BY LINCOLN ANDERSON | Updated March 13, 1:45 p.m.: The push for Andrew Cuomo to resign reached a new highpoint on Friday as Senate Majority Leader Chuck Schumer and Senator Kirsten Gillibrand called for the governor to step down.
“Confronting and overcoming the COVID crisis requires sure and steady leadership,” they said in a joint statement. “Due to the multiple, credible sexual harassment and misconduct allegations, it is clear that Governor Cuomo has lost the confidence of his governing partners and the people of New York. Governor Cuomo should resign.”
Prominent members of New York’s congressional delegation have also said Cuomo must pack it in, including Jerrold Nadler, Carolyn Maloney, Nydia Velazquez and Alexandria Ocasio-Cortez. So has state Comptroller Tom DiNapoli.
Meanwhile, in Greenwich Village, District Leader Arthur Schwartz agrees that Cuomo must go — but says Assemblymember Deborah Glick must also do the same for not demanding the governor’s ouster. Schwartz, a City Council candidate, blasted Glick for what he called “slavish loyalty” to the governor.
On Monday, Glick was one of 21 female assemblymembers who issued a statement saying they want state Attorney General Letitia James to complete her investigation of the sexual misconduct claims against the governor.
Then, on Thursday, 59 — more than half — of the Assembly’s Democrats issued a letter demanding Cuomo resign. Charging that the governor “has always been quick to attack” his critics, Schwartz called the letter’s signers “heroic.”
“Ten days ago I joined a number of local leaders in the first call for Cuomo to step down, and that was just after the [Lindsey] Boylan and [Charlotte] Bennett allegations,” Schwartz said, referring to the first two former Cuomo aides to come forward. “The allegations just keep coming… .
“This statement [by the 59 assemblymembers] follows the accusation revealed yesterday that the governor, last fall, in the executive mansion, reached under the blouse of a staffer. As an attorney who addresses sexual harassment in the workplace, my experience says there will be more. An all-powerful man, unlike Jimmy Carter, he acted on the lust in his heart.
“For me as a Villager,” Schwartz continued, “the most disturbing thing here is that my assemblywoman, Deborah Glick, did not join this statement. … But it should not come as a surprise. Deborah Glick came to the defense of [former Assembly Speaker] Sheldon Silver even after he was indicted…and now she demonstrates the same slavish loyalty to our state’s Harasser in Chief. Not only should Cuomo step down, our embarrassment of an assemblywoman should, too!”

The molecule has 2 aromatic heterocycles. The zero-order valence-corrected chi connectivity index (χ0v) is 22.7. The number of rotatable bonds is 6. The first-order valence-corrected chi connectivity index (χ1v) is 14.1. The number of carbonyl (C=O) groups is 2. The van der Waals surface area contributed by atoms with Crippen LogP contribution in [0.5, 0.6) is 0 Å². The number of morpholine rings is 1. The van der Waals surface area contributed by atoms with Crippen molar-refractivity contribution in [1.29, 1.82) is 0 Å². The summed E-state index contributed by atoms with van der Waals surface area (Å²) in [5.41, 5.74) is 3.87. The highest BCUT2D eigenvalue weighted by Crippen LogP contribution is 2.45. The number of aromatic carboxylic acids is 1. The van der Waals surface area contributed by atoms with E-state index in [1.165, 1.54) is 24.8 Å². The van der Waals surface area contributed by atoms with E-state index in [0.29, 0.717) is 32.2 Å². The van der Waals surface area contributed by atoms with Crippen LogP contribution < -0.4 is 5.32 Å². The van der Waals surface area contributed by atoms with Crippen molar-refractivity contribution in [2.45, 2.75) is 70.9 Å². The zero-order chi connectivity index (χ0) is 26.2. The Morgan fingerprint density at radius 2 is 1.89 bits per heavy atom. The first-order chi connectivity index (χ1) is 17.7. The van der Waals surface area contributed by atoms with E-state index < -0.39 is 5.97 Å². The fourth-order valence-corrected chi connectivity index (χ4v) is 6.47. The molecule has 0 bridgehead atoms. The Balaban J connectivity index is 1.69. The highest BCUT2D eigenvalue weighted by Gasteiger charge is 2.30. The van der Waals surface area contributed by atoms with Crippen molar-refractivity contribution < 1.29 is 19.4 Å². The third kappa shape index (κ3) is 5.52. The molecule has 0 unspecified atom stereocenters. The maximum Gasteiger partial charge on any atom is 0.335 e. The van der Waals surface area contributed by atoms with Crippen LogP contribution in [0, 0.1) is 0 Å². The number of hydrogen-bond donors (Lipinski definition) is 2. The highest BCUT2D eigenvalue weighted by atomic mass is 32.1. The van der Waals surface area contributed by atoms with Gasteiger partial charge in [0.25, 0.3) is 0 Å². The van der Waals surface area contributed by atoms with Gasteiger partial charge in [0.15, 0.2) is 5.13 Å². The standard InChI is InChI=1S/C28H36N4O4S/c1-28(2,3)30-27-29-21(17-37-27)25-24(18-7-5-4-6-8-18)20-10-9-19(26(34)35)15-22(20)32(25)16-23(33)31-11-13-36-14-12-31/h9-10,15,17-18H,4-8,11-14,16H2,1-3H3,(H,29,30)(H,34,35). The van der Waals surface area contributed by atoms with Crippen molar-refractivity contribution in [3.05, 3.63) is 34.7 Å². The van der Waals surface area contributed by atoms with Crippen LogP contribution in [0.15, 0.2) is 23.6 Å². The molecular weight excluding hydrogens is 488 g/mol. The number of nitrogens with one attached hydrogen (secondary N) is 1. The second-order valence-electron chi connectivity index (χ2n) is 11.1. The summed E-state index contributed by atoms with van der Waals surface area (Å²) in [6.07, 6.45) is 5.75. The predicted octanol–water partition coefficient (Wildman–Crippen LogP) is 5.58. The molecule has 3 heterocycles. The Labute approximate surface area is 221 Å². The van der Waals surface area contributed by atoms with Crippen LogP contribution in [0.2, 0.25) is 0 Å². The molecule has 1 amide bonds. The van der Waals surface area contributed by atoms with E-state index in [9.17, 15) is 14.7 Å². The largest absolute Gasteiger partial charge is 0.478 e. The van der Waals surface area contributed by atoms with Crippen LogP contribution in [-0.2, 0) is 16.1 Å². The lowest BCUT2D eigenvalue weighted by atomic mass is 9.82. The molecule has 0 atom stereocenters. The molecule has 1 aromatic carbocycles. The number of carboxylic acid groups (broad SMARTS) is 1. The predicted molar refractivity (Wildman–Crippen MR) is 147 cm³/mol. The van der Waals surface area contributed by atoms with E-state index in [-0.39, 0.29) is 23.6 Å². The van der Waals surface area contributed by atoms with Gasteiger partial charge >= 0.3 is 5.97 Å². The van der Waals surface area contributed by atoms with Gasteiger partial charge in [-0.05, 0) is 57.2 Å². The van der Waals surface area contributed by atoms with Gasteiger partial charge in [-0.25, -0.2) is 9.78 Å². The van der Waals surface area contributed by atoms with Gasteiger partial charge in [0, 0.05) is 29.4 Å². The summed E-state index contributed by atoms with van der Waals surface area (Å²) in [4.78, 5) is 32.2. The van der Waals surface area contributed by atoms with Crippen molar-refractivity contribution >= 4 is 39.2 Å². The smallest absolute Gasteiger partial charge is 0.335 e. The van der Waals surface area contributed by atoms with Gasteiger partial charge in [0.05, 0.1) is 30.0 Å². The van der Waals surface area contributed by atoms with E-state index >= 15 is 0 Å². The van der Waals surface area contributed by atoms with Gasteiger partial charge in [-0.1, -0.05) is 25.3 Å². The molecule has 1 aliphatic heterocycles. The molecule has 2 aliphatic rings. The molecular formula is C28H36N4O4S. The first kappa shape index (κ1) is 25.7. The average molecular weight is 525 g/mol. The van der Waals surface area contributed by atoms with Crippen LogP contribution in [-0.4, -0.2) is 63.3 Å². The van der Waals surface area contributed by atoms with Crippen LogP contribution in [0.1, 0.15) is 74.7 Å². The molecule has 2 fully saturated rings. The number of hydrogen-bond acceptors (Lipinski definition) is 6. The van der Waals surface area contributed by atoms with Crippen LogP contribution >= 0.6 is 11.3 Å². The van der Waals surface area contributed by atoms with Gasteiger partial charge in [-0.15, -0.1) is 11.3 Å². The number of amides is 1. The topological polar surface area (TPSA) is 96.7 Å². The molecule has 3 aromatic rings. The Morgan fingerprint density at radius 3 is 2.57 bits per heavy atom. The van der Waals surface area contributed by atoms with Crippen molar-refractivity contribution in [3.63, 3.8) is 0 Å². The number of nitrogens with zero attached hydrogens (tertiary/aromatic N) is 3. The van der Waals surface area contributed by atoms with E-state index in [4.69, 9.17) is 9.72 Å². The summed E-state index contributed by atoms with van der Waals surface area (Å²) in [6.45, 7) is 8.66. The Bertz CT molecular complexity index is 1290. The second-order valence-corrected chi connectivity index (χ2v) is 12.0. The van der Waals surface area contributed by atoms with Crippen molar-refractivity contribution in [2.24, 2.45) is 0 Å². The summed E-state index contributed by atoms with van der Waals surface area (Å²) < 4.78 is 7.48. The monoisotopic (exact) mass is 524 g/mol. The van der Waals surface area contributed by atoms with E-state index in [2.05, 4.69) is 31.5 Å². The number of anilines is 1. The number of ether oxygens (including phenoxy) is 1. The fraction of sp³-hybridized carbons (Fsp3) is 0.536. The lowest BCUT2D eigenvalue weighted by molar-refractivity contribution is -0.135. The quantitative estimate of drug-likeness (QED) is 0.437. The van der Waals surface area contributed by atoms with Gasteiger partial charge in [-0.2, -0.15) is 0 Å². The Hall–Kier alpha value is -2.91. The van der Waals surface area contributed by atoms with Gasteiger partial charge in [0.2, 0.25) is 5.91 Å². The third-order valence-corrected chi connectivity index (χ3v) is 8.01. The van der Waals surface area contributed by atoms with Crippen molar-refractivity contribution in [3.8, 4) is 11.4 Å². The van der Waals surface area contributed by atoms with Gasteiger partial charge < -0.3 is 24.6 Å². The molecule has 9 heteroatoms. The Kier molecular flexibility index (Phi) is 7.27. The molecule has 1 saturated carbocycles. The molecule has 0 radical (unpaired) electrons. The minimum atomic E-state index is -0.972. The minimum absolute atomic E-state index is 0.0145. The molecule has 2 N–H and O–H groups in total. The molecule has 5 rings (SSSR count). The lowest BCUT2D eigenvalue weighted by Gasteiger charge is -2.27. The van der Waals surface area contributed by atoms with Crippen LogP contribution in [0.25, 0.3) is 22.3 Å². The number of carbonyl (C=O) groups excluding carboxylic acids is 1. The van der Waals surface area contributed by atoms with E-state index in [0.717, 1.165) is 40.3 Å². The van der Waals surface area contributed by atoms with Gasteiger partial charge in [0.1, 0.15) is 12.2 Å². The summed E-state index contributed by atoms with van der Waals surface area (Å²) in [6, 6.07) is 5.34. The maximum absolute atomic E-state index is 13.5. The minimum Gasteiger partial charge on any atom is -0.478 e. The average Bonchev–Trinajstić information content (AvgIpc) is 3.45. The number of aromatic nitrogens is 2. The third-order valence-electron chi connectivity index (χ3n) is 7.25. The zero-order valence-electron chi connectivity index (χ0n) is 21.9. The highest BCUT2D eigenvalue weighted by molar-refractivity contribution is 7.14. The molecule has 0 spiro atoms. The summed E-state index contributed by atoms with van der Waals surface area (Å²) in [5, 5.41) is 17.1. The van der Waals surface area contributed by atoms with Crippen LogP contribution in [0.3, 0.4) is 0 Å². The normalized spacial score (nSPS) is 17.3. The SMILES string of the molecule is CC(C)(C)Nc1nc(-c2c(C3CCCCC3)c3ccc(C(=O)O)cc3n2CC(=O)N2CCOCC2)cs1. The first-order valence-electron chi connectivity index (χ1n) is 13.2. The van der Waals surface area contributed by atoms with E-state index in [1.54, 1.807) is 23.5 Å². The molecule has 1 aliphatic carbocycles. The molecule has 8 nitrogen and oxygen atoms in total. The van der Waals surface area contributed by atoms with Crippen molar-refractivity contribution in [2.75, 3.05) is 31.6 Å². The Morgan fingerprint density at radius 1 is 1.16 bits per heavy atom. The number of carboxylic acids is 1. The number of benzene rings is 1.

However, Schwartz’s calls for Glick to resign are not new. In fact, he has been doing it publicly for at least 10 years. He frequently used to do it in a column he penned in WestView newspaper. He claims his differences with her began over the Hudson River Park, when Glick was not fully onboard with the current park plan, which was approved in 1998.
For her part, Glick said she, in fact, supports an impeachment probe of the governor; Assembly Speaker Carl Heastie announced the impeachment investigation on Thursday, a few hours after the assemblymembers issued their letter calling for Cuomo’s resignation.
But Glick has refrained from jumping on the “resign immediately” bandwagon.
On Friday, in several text messages to The Village Sun, she brushed off Schwartz’s latest attack, deriding it as a “need to get press.”
“Sorry — very busy with serious matters and Arthur’s perennial attacks are not,” she said. “FYI, the Assembly has authorized the Judiciary Committee to begin an impeachment investigation — I support that. BTW — due process.”
Calling it her “final response,” Glick said, “Arthur’s need to get press by attacking me is loathsome and demonstrates he has nothing to offer himself.”
Glick is an Albany veteran. Another Assembly stalwart, Dick Gottfried, who represents Chelsea and Hell’s Kitchen and is the House’s longest-serving member, on Tuesday said Cuomo should resign.
“Multiple and growing credible allegations of sexual harassment and recent reports detailing the coverup of the true COVID-19 death toll in nursing homes are extremely disturbing and make it clear that Governor Cuomo is no longer the right governor for New York,” Gottfried said in a statement. “It is clear that it is best for New York for Governor Cuomo to resign.”